A month passed and my seedlings began to outgrow their pots. I set my daughter on a quilt in the backyard and started to dig, forming long mounded beds. I dug all afternoon, cultivating as much of the yard as I could, not sure what I’d do when there was no space left to dig.

That evening, a siren neared and I waited for the sound to wake my daughter. The ambulance came within a block, but she didn’t stir. I tiptoed to her crib, leaned in to feel her breath on my cheek, and suddenly I wished she’d cry.

Brake lights poured through the curtains, and in the murky light I realized my fear wasn’t that city life would continue to grate, to feel foreign. I wasn’t afraid that my family and I would never feel comfortable in Austin but that—soon enough—we would.

It’s been two months now and my daughter, at last, sleeps all night. I wonder if her separation anxiety is abating. Perhaps she’s learning how to be apart from the things she loves, how to trust in their return.

In our backyard, my seedlings grow. I spend an afternoon weeding, working my fingers through each row until the soil settles deep into the creases of my palms.

That night in bed, I brush a lock of hair from my face and catch the scent of the garden still on my fingertips: tang of grass, musk of loam. I cup my face in my palm, press my nose into the skin, and fall asleep.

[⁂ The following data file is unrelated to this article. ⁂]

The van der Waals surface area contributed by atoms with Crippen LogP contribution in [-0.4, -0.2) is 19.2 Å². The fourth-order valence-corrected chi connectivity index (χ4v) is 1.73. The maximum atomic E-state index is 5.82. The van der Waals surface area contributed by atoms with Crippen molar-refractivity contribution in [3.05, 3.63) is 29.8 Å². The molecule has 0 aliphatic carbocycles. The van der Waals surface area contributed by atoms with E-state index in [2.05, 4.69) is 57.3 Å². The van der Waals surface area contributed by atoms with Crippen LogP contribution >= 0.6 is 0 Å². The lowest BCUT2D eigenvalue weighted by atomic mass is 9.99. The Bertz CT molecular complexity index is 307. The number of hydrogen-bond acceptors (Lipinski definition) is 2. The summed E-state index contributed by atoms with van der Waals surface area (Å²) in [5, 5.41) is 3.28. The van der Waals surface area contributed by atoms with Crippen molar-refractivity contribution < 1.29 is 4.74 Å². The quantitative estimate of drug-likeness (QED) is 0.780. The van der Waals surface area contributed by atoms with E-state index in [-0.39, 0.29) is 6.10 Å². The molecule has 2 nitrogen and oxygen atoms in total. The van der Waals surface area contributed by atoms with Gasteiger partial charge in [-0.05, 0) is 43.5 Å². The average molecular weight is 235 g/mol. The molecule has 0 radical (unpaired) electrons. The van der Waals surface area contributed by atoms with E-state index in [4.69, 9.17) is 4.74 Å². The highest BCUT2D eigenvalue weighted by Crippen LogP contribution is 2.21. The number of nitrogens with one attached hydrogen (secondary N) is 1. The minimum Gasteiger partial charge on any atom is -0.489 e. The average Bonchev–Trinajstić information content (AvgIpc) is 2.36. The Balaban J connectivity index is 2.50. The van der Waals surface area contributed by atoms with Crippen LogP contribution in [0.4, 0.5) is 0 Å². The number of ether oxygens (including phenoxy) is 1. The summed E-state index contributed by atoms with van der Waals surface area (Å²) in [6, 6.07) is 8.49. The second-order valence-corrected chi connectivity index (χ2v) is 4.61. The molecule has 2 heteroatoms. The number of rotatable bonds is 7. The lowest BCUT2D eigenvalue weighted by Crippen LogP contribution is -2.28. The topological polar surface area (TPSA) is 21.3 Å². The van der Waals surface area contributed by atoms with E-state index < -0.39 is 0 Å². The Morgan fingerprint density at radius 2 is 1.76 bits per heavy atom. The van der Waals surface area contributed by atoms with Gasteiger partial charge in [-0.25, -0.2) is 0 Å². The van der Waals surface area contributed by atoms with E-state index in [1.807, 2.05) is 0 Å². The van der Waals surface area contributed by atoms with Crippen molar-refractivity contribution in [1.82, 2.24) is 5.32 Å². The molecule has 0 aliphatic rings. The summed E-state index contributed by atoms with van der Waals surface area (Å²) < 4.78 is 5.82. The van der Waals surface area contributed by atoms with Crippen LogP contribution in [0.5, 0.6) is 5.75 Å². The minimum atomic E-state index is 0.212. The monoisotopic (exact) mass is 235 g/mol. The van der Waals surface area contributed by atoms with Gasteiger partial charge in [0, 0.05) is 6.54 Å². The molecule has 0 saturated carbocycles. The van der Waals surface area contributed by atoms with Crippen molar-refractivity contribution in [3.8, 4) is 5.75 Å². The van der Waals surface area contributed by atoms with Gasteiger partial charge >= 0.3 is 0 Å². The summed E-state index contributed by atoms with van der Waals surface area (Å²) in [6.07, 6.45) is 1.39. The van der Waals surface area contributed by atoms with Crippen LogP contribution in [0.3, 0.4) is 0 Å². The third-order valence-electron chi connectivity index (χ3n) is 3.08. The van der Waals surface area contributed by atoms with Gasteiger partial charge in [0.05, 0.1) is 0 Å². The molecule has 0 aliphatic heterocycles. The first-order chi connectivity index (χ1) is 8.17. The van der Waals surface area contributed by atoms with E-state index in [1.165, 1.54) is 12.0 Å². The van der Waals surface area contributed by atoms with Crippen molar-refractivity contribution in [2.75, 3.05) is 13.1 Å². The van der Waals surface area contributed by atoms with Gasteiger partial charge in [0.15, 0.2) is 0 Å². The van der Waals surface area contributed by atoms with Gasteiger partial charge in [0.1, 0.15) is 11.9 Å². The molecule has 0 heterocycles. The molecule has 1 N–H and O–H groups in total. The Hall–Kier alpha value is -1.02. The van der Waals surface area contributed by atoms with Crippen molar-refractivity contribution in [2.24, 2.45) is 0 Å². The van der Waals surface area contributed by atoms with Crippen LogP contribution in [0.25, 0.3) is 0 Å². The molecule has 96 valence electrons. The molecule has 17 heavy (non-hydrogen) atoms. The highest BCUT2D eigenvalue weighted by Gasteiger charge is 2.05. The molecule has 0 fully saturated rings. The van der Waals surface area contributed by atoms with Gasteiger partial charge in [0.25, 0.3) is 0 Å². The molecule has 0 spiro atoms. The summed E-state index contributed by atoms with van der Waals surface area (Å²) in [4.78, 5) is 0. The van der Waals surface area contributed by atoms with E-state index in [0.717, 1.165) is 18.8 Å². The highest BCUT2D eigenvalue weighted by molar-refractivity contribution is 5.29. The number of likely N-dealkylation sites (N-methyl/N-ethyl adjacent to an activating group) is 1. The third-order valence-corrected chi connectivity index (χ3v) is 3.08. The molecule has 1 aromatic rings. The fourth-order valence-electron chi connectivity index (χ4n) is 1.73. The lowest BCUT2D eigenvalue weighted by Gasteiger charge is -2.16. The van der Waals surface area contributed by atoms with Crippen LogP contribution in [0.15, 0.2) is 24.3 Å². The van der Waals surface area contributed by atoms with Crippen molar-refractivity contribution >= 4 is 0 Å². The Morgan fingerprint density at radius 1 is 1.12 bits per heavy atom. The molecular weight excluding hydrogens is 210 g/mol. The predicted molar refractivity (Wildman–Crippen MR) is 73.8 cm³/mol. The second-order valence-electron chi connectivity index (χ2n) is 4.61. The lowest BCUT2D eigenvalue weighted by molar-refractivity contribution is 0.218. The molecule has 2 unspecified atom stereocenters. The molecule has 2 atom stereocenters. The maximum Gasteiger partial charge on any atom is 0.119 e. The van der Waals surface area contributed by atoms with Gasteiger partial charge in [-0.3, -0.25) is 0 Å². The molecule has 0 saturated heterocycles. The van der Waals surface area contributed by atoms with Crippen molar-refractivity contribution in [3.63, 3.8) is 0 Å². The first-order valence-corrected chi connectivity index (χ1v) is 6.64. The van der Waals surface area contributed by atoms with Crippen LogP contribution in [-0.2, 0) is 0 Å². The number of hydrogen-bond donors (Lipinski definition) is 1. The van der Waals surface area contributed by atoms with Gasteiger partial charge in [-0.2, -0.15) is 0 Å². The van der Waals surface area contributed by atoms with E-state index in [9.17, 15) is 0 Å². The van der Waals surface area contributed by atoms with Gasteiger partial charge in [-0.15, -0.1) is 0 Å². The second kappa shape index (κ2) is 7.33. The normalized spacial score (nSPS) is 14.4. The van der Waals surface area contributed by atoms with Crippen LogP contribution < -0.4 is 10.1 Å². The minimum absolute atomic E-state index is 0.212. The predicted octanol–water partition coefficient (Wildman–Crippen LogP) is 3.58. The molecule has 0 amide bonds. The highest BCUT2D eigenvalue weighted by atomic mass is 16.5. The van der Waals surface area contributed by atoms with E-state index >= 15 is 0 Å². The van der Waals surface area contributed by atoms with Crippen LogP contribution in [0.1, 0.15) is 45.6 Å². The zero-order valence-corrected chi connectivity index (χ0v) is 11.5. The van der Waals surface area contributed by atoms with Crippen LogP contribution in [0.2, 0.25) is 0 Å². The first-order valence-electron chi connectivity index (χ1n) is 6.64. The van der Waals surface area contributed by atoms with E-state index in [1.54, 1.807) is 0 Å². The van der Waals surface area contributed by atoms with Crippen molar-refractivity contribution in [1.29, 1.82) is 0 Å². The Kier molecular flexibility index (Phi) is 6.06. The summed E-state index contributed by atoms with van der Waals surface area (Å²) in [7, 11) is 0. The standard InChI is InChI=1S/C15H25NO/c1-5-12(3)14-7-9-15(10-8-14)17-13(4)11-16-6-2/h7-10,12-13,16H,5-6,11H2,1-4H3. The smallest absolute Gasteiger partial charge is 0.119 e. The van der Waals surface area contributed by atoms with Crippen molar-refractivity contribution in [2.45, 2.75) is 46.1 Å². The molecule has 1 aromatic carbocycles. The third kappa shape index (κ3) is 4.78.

• Jaclyn Moyer’s work has appeared in The Normal School, Salon, High Country News, and other journals. She lives in the foothills of Northern California with her partner and two-year-old daughter

.

The wisdom around us

SUBHEAD: Societies that were healthy, educated, happy that had little waste, government or need for energy.

By Brian Kaller on 27 July 2017 for Restoring Mayberry -
(http://restoringmayberry.blogspot.co.uk/2017/07/the-wisdom-around-us.html)


Image above: Retouched photo of the village of Glenoe in County Antrim, Ireland in the 19th century. From (http://www.newsletter.co.uk/lifestyle/nostalgia/picture-special-nineteenth-century-ireland-has-been-revealed-in-a-series-of-photochrom-postcards-1-7914650).

If we want to learn from people in more traditional eras, we can do several things; we can read books and journals from that era, from before fossil fuels or electricity, before cars or internet, before everything became cheap and fast and thrown away.

Some books from that era remain widely read; Mark Twain and Laura Ingalls Wilder from the USA, Jane Austen or Charles Dickens from England, and I would encourage readers to can go back farther in history to medieval writers or Ancient Greeks and Romans.

We can also read historians who specialise in everyday life, or people today who still practice traditional crafts and write about it – I recommend John Seymour and Scott Savage, among others.